Retired professor Dr Mohini Gadhia from Surat is a home gardener who grows a variety of vegetables and fruits in her garden. She shares some tips on how nature helps her heal despite a severe illness.
For 67-year-old Dr Mohini Gadhia, gardening is a part of life. She is forever grateful to her green paradise, which she says has helped in her speedy recovery from a brain stroke that happened a year ago.
This Surat native has been growing over 15 varieties of vegetables in her garden, while also preparing fertilisers and pesticides needed for the healthy growth of plants. She says that living near plants and taking care of them is important for the environment, as well as for our health.
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After retiring as a professor, Dr Mohini devoted most of her time to gardening. But her illness forced her to take a break. Now that she’s healthier, she is back to doing what she loves with as much vigour as before, if not more.
“Trees, plants and the environment in total teach us different things every day. The process of gardening is therapeutic. It calms us down and makes us happy. I’ve learned so much from this task, which started as a pastime and turned into a part of my life,” says the professor.
Passionate terrace farming
Dr Mohini, a professor of Aquatic Biology, has been living in Surat since 1982. Her flat has a large terrace of about 600 square feet, where she used to grow some ornamental plants. In her busy routine, she hardly found time to do gardening. Later, she came to know of and attended a few terrace gardening workshops.
In 2017, she completed a course in terrace farming and started growing some all-season veggies.
She says, “The large terrace on our flat that faces east was a perfect spot to undertake gardening. I gained confidence to grow something other than ornamental plants after doing the course. I started off by planting brinjal. Once it gave good yield, I started growing more types of veggies.” Now Dr Mohini grows more than 15 vegetables every season.
She says that of all the things she grows, brinjals and beans yield the most harvest and that she distributes them among her neighbours. Other major crops include fenugreek, soya, mustard, spinach, radish, coriander, tomato and turmeric.
Fruits like dragon fruit, mulberry, cilantro and plum can also be spotted in this home garden. Dr Mohini says, “I have planted bananas too, but the fruits have not yet grown. More than fruits, I grow vegetables. There are more than 600 plants in my garden at present.”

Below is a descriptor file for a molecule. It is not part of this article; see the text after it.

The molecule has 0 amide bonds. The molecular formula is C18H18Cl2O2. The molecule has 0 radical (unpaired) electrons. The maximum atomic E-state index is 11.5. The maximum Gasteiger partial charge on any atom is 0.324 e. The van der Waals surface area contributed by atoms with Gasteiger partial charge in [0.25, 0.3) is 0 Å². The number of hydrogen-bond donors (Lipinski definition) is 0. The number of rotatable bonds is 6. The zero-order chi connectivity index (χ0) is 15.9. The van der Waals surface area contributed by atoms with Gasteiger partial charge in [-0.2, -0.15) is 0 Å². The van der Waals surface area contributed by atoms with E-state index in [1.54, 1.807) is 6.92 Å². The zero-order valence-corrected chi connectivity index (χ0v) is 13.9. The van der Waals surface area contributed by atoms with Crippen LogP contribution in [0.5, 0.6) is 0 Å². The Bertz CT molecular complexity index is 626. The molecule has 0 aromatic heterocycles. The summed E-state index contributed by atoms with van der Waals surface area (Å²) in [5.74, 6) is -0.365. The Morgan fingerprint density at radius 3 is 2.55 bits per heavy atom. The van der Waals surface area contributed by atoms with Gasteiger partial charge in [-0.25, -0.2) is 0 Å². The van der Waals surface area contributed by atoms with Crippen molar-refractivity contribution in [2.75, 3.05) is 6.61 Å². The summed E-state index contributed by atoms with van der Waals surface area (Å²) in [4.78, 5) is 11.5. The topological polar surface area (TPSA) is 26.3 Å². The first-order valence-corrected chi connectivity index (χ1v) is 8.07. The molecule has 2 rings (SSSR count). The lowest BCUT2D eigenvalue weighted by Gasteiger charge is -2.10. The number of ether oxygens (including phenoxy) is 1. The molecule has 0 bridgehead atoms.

She makes organic fertilisers and pesticides using whatever is available at home. For example, instead of cocopeat, she uses dry leaves. Altogether, it is a low-budget garden where the pots are actually old bins or toys.
By incorporating a little creativity and making the most out of the available space, Dr Mohini has made her garden interesting, with multiple layers. “Vegetables like bottle gourd and Chinese okra grow in the vine during the summer season. I grow brinjal, tomato and chilli under it simultaneously. Leafy vegetables grow comfortably in small pots placed between them,” says the smart gardener.
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In October 2020, Dr Mohini suffered a brain stroke, after which she was not able to walk properly. Recalling those days, she says, “I couldn’t do gardening on my own for a year, so I hired a gardener. But I wasn’t satisfied and wanted to do everything myself. For the past few months, I have been back in the garden. Now I do all the work, including composting and cutting. During the months of illness, I realised that plants can also do the work of a therapist.”
Dr Mohini was inspired by her family – husband and a daughter – to rejoin gardening. She is also associated with some gardening groups in Surat.
“The major investment you need for gardening is willpower. If you want to grow something, there will definitely be a way. Also, everyone should try their hands on growing vegetables at home. Once you taste these organic veggies, there is no going back,” she concludes.
Read this story in Hindi here.
(Edited by Divya Sethu)